BITS(3) BSD Library Functions Manual BITS(3)
__BIT, __BITS, __SHIFTIN, __SHIFTOUT, __SHIFTOUT_MASK -- macros for preparing bitmasks and operating on bit fields
These macros prepare bitmasks, extract bitfields from words, and insert bitfields into words. A ``bitfield'' is a span of consecutive bits
defined by a bitmask, where 1s select the bits in the bitfield.
Use __BIT() and __BITS() to define bitmasks:
Return a bitmask with bit n set, where the least significant bit is bit 0.
Return a bitmask with bits m through n, inclusive, set. It does not matter whether m > n or m <= n. The least significant bit
is bit 0.
__SHIFTIN(), __SHIFTOUT(), and __SHIFTOUT_MASK() help read and write bitfields from words:
Left-shift bits v into the bitfield defined by mask, and return them. No side-effects.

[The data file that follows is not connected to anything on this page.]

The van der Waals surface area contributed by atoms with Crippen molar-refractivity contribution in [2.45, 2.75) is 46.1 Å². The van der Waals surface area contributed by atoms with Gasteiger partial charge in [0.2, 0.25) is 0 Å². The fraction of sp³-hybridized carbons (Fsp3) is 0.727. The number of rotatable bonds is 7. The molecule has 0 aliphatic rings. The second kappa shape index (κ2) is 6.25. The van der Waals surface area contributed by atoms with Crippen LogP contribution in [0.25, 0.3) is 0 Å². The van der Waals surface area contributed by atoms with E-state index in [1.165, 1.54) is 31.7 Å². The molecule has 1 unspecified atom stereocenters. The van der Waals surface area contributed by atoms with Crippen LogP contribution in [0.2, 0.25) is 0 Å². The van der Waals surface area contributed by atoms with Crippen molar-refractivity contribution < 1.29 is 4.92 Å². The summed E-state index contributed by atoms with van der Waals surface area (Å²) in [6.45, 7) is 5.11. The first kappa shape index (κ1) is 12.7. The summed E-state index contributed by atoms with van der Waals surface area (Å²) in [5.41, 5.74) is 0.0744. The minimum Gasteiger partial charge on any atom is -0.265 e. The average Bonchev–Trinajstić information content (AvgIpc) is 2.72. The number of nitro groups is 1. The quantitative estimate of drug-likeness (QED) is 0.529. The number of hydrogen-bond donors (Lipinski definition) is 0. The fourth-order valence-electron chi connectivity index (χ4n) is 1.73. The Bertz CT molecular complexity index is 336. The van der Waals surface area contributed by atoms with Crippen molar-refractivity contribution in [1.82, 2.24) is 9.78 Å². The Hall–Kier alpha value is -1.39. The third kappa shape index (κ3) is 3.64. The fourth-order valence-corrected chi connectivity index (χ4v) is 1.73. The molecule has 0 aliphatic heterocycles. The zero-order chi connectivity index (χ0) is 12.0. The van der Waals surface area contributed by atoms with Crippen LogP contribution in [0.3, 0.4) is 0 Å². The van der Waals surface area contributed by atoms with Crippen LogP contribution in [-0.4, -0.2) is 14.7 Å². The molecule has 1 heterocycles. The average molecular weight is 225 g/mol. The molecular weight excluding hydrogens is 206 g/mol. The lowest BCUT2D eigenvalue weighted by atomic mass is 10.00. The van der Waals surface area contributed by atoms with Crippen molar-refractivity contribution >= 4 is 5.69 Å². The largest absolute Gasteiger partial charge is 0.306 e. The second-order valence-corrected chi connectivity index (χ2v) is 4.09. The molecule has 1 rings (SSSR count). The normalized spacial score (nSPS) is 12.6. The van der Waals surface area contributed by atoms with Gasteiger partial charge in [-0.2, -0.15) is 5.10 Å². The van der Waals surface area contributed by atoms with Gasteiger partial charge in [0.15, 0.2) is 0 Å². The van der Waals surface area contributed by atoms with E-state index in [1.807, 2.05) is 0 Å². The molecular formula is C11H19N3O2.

Extract and return the bitfield selected by mask from v, right-shifting the bits so that the rightmost selected bit is
at bit 0. No side-effects.
Right-shift the bits in mask so that the rightmost non-zero bit is at bit 0. This is useful for finding the greatest
unsigned value that a bitfield can hold. No side-effects. Note that __SHIFTOUT_MASK(m) = __SHIFTOUT(m, m).
The following example demonstrates basic usage of the bits macros:
uint32_t bits, mask, val;
bits = __BITS(2, 3); /* 00001100 */
mask = __BIT(2) | __BIT(3); /* 00001100 */
val = __SHIFTIN(0x03, mask); /* 00001100 */
val = __SHIFTOUT(0xf, mask); /* 00000011 */
The bits macros first appeared in atw(4), with different names and implementation. In their current form these macros appeared in
The bits macros were written by David Young <dyoung@NetBSD.org>.
Matt Thomas <matt@NetBSD.org> suggested important improvements to the implementation, and contributed the macro names SHIFTIN() and
__BIT() and __BITS() can only express 32-bit bitmasks.
October 17, 2012 BSD